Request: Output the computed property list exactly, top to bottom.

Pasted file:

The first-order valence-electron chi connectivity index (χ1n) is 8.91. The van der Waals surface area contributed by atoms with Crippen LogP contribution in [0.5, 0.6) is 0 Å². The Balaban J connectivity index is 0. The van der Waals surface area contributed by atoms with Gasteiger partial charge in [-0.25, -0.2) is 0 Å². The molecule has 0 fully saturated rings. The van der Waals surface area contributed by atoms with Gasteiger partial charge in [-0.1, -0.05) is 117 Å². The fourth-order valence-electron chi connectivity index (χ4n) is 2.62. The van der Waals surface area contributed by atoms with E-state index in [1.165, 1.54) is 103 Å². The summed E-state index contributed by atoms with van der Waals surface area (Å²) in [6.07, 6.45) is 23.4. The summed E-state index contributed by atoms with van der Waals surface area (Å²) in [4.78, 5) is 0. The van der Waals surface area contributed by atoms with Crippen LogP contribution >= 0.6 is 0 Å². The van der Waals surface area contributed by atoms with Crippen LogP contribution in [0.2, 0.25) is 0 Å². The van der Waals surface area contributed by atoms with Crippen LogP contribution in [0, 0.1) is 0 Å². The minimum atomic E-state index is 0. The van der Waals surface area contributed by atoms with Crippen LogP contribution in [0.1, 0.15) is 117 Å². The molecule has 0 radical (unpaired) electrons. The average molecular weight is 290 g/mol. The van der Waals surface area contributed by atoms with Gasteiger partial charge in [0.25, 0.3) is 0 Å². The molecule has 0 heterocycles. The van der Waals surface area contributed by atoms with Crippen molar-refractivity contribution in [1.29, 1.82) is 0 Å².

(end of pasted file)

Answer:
The first-order valence-electron chi connectivity index (χ1n) is 8.91. The van der Waals surface area contributed by atoms with Crippen LogP contribution in [0.5, 0.6) is 0 Å². The Balaban J connectivity index is 0. The van der Waals surface area contributed by atoms with Gasteiger partial charge in [-0.25, -0.2) is 0 Å². The molecule has 0 fully saturated rings. The van der Waals surface area contributed by atoms with Gasteiger partial charge in [-0.1, -0.05) is 117 Å². The fourth-order valence-electron chi connectivity index (χ4n) is 2.62. The van der Waals surface area contributed by atoms with E-state index in [1.165, 1.54) is 103 Å². The summed E-state index contributed by atoms with van der Waals surface area (Å²) in [6.07, 6.45) is 23.4. The summed E-state index contributed by atoms with van der Waals surface area (Å²) in [4.78, 5) is 0. The van der Waals surface area contributed by atoms with Crippen LogP contribution >= 0.6 is 0 Å². The van der Waals surface area contributed by atoms with Crippen LogP contribution in [0.2, 0.25) is 0 Å². The van der Waals surface area contributed by atoms with Crippen LogP contribution in [0, 0.1) is 0 Å². The minimum atomic E-state index is 0. The van der Waals surface area contributed by atoms with Crippen LogP contribution in [0.1, 0.15) is 117 Å². The molecule has 0 radical (unpaired) electrons. The average molecular weight is 290 g/mol. The van der Waals surface area contributed by atoms with Gasteiger partial charge in [0.25, 0.3) is 0 Å². The molecule has 0 heterocycles. The van der Waals surface area contributed by atoms with Crippen molar-refractivity contribution in [1.29, 1.82) is 0 Å².